Inaccessible Training

23 Aug 2019

By Petra Wainwright. (Strategist)

There are lots of benefits of Neurodiversity being recognised as a disability under the Equalities Act. It means that throughout formal education most schools, colleges and universities are geared up to support students with the challenges related to their conditions. What about once you are in the workplace though? Well we know that through the Access to Work scheme employers can receive grants to provide reasonable adjustments in the workplace.

There does, however, appear to be a gap in provision and understanding, and that is in the ever-increasing area of Continuous Personal Development (CPD). I have heard several times from clients with Neurodiversity that their needs are not being met when it comes to furthering their careers through professional training. I am not exempt from this as I have been trying to increase my knowledge and understanding of Autism. As the course I am doing is online I intended to use the assistive software but found that the online resources were not compatible with the software not being able to read some of the animated slides and also not being able to either dictate into the assessments at the end or even copy and paste what had been dictated into another programme. I had informed the organisation running the training that I was dyslexic however I was not offered any reasonable adjustments.

As I was struggling with this, I received a call from a client I had worked with last year who was having problems getting reasonable adjustments for a professional development course. Likewise, the online learning resources were not compatible with her text to voice software. Even more unsettling was that when she called the professional body running the training for support, she was told that her dyslexia assessment, done as a child, was no longer valid and she needed to pay for a new assessment. To be fair to the body in question until recently that was the case, however a change in the law recently means that childhood assessments done by an approved assessor are now lifelong. In being told she was not able to have reasonable adjustments she asked if the tutor would be able to access the work she had completed and give her feedback, the tutor on the phone appeared to bring up her work and laugh at the inevitable mistakes made. She was obviously upset by this and called me for advice. She used my advice to make a formal complaint and a representative contacted us at Enabling Technology for advice on how to better support their learners with dyslexia so she is now receiving the support she needs.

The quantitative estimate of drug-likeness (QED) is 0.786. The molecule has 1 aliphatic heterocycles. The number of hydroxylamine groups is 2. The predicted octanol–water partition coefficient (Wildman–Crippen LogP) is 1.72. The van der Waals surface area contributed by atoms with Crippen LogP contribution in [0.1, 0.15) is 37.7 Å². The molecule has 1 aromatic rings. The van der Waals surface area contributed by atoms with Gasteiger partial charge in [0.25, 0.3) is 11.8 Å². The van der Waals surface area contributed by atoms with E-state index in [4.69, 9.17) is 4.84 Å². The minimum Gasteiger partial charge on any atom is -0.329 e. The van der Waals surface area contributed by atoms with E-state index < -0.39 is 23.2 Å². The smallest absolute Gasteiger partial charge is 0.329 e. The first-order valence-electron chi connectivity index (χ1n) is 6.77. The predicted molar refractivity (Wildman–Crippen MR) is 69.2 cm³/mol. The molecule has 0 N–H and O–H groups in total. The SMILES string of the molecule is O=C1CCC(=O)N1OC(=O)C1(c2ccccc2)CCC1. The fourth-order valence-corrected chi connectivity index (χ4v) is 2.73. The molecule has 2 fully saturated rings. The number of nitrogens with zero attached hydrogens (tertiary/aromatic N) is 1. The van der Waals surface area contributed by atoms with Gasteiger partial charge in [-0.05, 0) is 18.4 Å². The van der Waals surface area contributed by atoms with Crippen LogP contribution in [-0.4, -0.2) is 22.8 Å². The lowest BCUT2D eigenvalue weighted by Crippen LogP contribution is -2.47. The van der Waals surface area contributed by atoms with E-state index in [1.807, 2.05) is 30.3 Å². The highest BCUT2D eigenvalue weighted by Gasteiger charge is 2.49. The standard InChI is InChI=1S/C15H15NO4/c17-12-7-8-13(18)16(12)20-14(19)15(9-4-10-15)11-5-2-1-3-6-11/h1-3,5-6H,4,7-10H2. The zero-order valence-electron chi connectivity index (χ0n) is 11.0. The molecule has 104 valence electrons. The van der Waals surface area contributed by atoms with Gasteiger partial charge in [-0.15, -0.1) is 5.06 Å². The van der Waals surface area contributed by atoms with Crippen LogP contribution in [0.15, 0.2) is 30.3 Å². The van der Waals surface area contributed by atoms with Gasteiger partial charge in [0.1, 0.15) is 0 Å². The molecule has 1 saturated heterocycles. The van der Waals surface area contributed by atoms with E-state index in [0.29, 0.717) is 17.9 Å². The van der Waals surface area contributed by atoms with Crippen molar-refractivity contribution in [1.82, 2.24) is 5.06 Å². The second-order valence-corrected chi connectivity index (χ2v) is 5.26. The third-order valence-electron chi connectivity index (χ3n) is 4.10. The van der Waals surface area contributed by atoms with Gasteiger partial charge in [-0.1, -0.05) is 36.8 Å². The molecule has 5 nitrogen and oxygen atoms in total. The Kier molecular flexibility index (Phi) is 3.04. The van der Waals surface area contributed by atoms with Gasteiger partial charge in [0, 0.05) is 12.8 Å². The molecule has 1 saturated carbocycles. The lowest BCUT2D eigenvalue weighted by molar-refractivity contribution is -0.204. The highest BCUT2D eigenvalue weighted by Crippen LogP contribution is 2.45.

This wasn’t the first time though, previously another client had been told he would receive reasonable adjustments for an exam but on arrival the exam paper wasn’t on the different colour paper and the separate room was adjoining a busy café divided by a thin partition wall, not suitable for someone with Dyslexia and ADHD. Eventually he received a coloured exam paper and was moved to an attic room but the stress and confusion meant that he started the exam late and was not in a good place mentally to concentrate on the exam. It isn’t surprising then that he failed. He made a complaint at the time and then again when he received the result but was told that he would be able to take the exam again but this time with no reasonable adjustments.

Not only are situations like this upsetting for the people involved but they are also contrary to the Equality Act 2010 which states that “Where a disabled person would, but for the provision of an auxiliary aid, be put at a substantial disadvantage in relation to a relevant matter in comparison with persons who are not disabled, to take such steps as it is reasonable to have to take to provide the auxiliary aid.”

It is understandable that much of this lack of provision is not done out of malice but rather a lack of understanding. We can only hope to increase the understanding and knowledge of the needs as well as gifts, of Neurodiverse people in the workplace. If reading this you think your knowledge is lacking in this area please contact Enabling Technology and we would love to help you increase your understanding.

I am happy to report that, in my case, after a call with the provider of the Autism training, I was send the information in a pdf format that Texthelp Read & Write can read with no problem, however the assessment still has to be typed directly into the page with no dictation so my Dragon is getting a rest! Small steps!